And then you have the new value for A, lasting 6. So you removed 10000, and now add 6*1000 = 6000. Gain = 10000-6000 =4000.

What if you had chosen B? Removing 9900, and adding 6*110 (660) = again of 9240 instead of 4000. That's much better, because your 1st step didn't take into consideration the real potentialgain, but just what youremoved, which is not always optimal.

1- you compute gain(A) = freq(A) * (len(A) - encoded_len(A)) = 1000 * (10 - 6) = 10000 * 4 = 4000

2- you compute gain(B) = freq(B) * (len(B) - encoded_len(B)) = 110 * (90 - 6) = 110 * 84 = 9240

These are the gains to use to select the best candidate!

That means you select B for the current entry.

Then for the remaining candidates, you redo the same computations for all of them, using the encoding length of the next dictionary entry.

Go back to the 1-2-3 steps above I listed and that is exactly what should be done.

The great part of this method, is that

**If you do that for selecting every entry in the dictionary**(in increasing encoding length), then this guarantees to choose the optimal candidates on the whole.

As I explained, entropy coding is a case where maximizing the result at every step maximizes the result globally.

This is by pure chance, your first method was sub optimal and you just happened to have a case where this new method works better but I guarantee you that in most cases my method will work even better. Since it is optimal for this particular encoding method, there is no way you can get any better than it.Symoon wrote: ↑Sat Mar 02, 2019 9:37 pmItIn any case: ditch the average computation, it does not workdidgive a better result with Zorgons Revenge by selecting a byte instead of another

To be honest I thought about this problem for about 2 or 3 days and changed my mind almost every hour I also found myself silly when I typed this "-13" in the code, but it did give a shorter loading time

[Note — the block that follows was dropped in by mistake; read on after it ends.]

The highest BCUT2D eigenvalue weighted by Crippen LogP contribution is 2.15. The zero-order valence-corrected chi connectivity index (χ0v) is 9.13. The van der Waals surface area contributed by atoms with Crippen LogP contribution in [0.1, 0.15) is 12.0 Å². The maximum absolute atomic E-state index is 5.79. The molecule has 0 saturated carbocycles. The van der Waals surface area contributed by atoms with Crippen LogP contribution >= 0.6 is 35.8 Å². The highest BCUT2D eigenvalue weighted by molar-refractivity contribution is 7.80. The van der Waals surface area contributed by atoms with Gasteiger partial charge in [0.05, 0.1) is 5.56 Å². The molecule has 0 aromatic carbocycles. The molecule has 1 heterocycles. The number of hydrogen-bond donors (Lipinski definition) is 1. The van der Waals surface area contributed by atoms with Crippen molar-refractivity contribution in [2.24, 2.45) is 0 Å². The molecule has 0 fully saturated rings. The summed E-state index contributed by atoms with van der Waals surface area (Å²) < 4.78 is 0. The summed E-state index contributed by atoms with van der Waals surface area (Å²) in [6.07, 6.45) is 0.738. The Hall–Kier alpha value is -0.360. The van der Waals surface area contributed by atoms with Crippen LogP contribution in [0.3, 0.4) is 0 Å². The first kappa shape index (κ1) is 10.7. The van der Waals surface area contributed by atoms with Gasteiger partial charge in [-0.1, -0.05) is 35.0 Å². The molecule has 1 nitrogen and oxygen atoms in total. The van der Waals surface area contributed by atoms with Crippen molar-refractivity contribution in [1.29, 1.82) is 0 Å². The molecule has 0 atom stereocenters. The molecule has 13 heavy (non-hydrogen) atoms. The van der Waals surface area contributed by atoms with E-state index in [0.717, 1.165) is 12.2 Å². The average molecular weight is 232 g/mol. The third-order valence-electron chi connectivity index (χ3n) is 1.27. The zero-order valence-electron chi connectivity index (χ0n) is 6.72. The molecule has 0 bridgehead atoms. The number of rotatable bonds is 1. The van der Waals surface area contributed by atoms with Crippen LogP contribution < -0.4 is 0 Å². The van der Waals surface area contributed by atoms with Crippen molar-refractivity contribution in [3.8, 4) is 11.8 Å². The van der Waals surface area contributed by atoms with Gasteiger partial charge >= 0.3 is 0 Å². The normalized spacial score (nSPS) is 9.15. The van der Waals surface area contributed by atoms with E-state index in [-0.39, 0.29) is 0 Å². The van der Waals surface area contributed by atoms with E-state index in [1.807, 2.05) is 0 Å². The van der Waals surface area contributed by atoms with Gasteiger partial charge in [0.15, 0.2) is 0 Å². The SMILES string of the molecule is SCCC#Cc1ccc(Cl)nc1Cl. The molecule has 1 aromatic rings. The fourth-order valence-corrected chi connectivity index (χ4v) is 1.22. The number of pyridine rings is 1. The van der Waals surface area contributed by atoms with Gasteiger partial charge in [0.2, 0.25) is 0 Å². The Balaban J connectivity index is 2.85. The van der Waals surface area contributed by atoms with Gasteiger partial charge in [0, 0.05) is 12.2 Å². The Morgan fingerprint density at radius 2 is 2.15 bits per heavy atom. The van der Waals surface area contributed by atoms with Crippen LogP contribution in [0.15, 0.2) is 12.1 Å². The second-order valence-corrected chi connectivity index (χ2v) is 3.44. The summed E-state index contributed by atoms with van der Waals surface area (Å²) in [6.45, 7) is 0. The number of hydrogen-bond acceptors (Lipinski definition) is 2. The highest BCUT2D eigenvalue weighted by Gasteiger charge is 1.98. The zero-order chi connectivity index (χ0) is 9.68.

It looks to me that you did not understand fully what I was suggesting since the example you gave above is exactly what I suggest to not do.

### Re: Novalight - very fast tape loading

Aaaah, this is the key that I missed! I kept willing to have the right order before assigning to the dictionary... Sorry it took so long to understand, I feel stupid

It all makes sense now, thanks a lot

I'll give it a try

- NekoNoNiaow
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### Re: Novalight - very fast tape loading

Ahem, the fault does not lie with you, the reason is probably that I did not explain myself very well the first time.

However, I am

**very ashamed**to admit that unfortunately I was wrong in saying this is optimal.

After writing my last post, I decided to illustrate visually how that method was optimal and in the process I actually demonstrated to myself that this was incorrect.

An important point though, is that the method, although not optimal, is probably overall close to optimal as the data below will show. A combinatorial approach would work better (although it could be prohibitively expensive) but maybe an intermediate approach between the two would work well enough. (I will explain that more in detail below.)

Now to the test data: I generated some random stats corresponding to a file to compress, selecting a few compression candidates and decided some arbitrary encoding values for the dictionary entries and graphed visually the gain obtained by each candidate for each entry.